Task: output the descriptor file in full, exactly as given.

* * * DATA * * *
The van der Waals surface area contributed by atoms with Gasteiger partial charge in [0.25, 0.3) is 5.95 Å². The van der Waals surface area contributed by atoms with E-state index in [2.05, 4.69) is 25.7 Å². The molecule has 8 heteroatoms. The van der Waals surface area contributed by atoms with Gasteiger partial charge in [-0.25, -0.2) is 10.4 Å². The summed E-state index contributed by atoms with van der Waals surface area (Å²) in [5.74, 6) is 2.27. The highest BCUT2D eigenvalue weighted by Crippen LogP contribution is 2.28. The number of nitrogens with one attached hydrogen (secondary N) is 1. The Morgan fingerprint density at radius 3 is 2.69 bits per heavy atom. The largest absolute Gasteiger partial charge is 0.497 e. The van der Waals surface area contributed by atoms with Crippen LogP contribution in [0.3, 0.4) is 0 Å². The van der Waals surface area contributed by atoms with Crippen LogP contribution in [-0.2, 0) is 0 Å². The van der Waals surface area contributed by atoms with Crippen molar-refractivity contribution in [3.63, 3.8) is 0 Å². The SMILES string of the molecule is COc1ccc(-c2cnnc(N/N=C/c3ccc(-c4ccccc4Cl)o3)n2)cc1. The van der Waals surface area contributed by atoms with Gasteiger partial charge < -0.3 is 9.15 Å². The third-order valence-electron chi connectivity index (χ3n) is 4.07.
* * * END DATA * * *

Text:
The van der Waals surface area contributed by atoms with Gasteiger partial charge in [0.25, 0.3) is 5.95 Å². The van der Waals surface area contributed by atoms with E-state index in [2.05, 4.69) is 25.7 Å². The molecule has 8 heteroatoms. The van der Waals surface area contributed by atoms with Gasteiger partial charge in [-0.25, -0.2) is 10.4 Å². The summed E-state index contributed by atoms with van der Waals surface area (Å²) in [5.74, 6) is 2.27. The highest BCUT2D eigenvalue weighted by Crippen LogP contribution is 2.28. The number of nitrogens with one attached hydrogen (secondary N) is 1. The Morgan fingerprint density at radius 3 is 2.69 bits per heavy atom. The largest absolute Gasteiger partial charge is 0.497 e. The van der Waals surface area contributed by atoms with Crippen LogP contribution in [0.3, 0.4) is 0 Å². The van der Waals surface area contributed by atoms with Crippen LogP contribution in [-0.2, 0) is 0 Å². The van der Waals surface area contributed by atoms with Crippen molar-refractivity contribution in [3.63, 3.8) is 0 Å². The SMILES string of the molecule is COc1ccc(-c2cnnc(N/N=C/c3ccc(-c4ccccc4Cl)o3)n2)cc1. The van der Waals surface area contributed by atoms with Gasteiger partial charge < -0.3 is 9.15 Å². The third-order valence-electron chi connectivity index (χ3n) is 4.07.